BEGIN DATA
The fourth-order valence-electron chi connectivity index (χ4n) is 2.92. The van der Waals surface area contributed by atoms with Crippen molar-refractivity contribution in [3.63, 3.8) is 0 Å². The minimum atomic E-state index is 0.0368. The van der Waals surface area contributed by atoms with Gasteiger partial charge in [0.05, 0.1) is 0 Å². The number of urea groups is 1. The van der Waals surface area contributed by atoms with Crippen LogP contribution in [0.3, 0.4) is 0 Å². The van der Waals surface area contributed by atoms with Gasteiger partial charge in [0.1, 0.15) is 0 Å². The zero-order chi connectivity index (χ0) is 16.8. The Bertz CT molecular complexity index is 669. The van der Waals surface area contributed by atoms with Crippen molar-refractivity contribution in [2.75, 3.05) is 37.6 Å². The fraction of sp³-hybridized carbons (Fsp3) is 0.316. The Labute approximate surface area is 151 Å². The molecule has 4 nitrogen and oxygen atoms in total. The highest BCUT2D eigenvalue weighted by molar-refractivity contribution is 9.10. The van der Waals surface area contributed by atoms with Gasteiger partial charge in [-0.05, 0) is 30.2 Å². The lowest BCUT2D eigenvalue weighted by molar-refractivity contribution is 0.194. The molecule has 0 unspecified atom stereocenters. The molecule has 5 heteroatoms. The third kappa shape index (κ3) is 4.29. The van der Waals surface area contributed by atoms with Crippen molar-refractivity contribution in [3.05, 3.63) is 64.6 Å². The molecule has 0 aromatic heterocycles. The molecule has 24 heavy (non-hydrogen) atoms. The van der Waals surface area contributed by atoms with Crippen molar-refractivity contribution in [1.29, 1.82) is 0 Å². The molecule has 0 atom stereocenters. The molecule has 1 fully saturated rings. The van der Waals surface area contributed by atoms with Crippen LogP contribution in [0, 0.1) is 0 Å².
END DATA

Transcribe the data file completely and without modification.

The fourth-order valence-electron chi connectivity index (χ4n) is 2.92. The van der Waals surface area contributed by atoms with Crippen molar-refractivity contribution in [3.63, 3.8) is 0 Å². The minimum atomic E-state index is 0.0368. The van der Waals surface area contributed by atoms with Gasteiger partial charge in [0.05, 0.1) is 0 Å². The number of urea groups is 1. The van der Waals surface area contributed by atoms with Crippen LogP contribution in [0.3, 0.4) is 0 Å². The van der Waals surface area contributed by atoms with Gasteiger partial charge in [0.1, 0.15) is 0 Å². The zero-order chi connectivity index (χ0) is 16.8. The Bertz CT molecular complexity index is 669. The van der Waals surface area contributed by atoms with Crippen molar-refractivity contribution in [2.75, 3.05) is 37.6 Å². The fraction of sp³-hybridized carbons (Fsp3) is 0.316. The Labute approximate surface area is 151 Å². The molecule has 4 nitrogen and oxygen atoms in total. The highest BCUT2D eigenvalue weighted by molar-refractivity contribution is 9.10. The van der Waals surface area contributed by atoms with Gasteiger partial charge in [-0.05, 0) is 30.2 Å². The lowest BCUT2D eigenvalue weighted by molar-refractivity contribution is 0.194. The molecule has 0 unspecified atom stereocenters. The molecule has 5 heteroatoms. The third kappa shape index (κ3) is 4.29. The van der Waals surface area contributed by atoms with Crippen molar-refractivity contribution in [3.05, 3.63) is 64.6 Å². The molecule has 0 aromatic heterocycles. The molecule has 24 heavy (non-hydrogen) atoms. The van der Waals surface area contributed by atoms with Crippen molar-refractivity contribution in [1.29, 1.82) is 0 Å². The molecule has 0 atom stereocenters. The molecule has 1 fully saturated rings. The van der Waals surface area contributed by atoms with Crippen LogP contribution in [0, 0.1) is 0 Å².